Brent crude oil slipped below $110 on Thursday after the unexpected opening of a North Sea pipeline system. The commodity traded at 109.92 at on Thursday morning.
After a leak was discovered in the Cormorant Alpha platform in the North Sea, the pipeline was closed for repair, cutting off supply on Tuesday. However, the operator of the platform is preparing to reopen the system which would reintroduce an estimated 80,000 barrels per day. The closure added buoyancy to Brent prices, as the past year's supply has been unreliable and any interruptions have created a price spike.
Also weighing on prices is the worry that global supply will overshadow demand in 2013. The World Bank's decision to cut its forecast for world growth from 3 percent to 2.4 percent reignited worries that oil demand would wane in the coming year.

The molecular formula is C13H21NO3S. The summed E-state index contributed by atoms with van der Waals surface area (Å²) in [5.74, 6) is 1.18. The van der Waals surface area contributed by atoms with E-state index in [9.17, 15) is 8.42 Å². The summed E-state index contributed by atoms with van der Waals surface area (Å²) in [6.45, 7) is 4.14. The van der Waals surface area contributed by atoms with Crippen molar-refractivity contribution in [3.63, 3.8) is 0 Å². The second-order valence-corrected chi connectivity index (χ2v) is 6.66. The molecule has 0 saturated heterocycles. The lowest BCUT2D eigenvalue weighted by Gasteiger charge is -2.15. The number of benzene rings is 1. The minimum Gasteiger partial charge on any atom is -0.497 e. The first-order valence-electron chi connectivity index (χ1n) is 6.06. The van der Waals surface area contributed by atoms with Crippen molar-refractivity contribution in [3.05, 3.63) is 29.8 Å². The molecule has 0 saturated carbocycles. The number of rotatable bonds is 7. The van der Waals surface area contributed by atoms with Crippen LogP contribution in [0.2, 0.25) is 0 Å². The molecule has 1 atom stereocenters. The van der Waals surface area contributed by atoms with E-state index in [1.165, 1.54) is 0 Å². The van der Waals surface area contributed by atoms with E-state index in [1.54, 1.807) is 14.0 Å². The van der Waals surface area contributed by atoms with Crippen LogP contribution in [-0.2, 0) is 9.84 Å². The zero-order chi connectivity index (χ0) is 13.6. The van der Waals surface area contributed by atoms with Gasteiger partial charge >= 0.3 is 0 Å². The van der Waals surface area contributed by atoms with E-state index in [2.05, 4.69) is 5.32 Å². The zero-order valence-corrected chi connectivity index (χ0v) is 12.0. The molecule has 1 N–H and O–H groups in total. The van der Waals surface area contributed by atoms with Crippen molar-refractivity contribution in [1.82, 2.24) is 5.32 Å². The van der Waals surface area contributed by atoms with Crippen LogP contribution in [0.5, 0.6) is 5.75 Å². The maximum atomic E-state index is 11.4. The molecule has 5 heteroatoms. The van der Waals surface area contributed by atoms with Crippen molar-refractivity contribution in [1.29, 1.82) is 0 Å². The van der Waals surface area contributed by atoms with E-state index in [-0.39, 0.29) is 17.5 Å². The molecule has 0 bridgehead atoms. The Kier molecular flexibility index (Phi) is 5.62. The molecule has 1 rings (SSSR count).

Data from Europe showing the car market was at a 17 year low, coupled with speculation that the US would continue its battle between Democrats and Republicans over the fiscal crisis further supported these woes.
Prices were underpinned by geopolitical threats to supply interruption as Islamist militants took Western and Algerian hostages from an Algerian gas field. The attack in the early hours of Wednesday was a response to the intervention in Mali.
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While reports of how many people are being held by the raiders are unclear, the number of hostages has been reported between 41 and 100 people, including seven Americans and an unknown number of Japanese and Europeans. According to the CNBC, the militants reportedly killed three people, including a Briton and French national.
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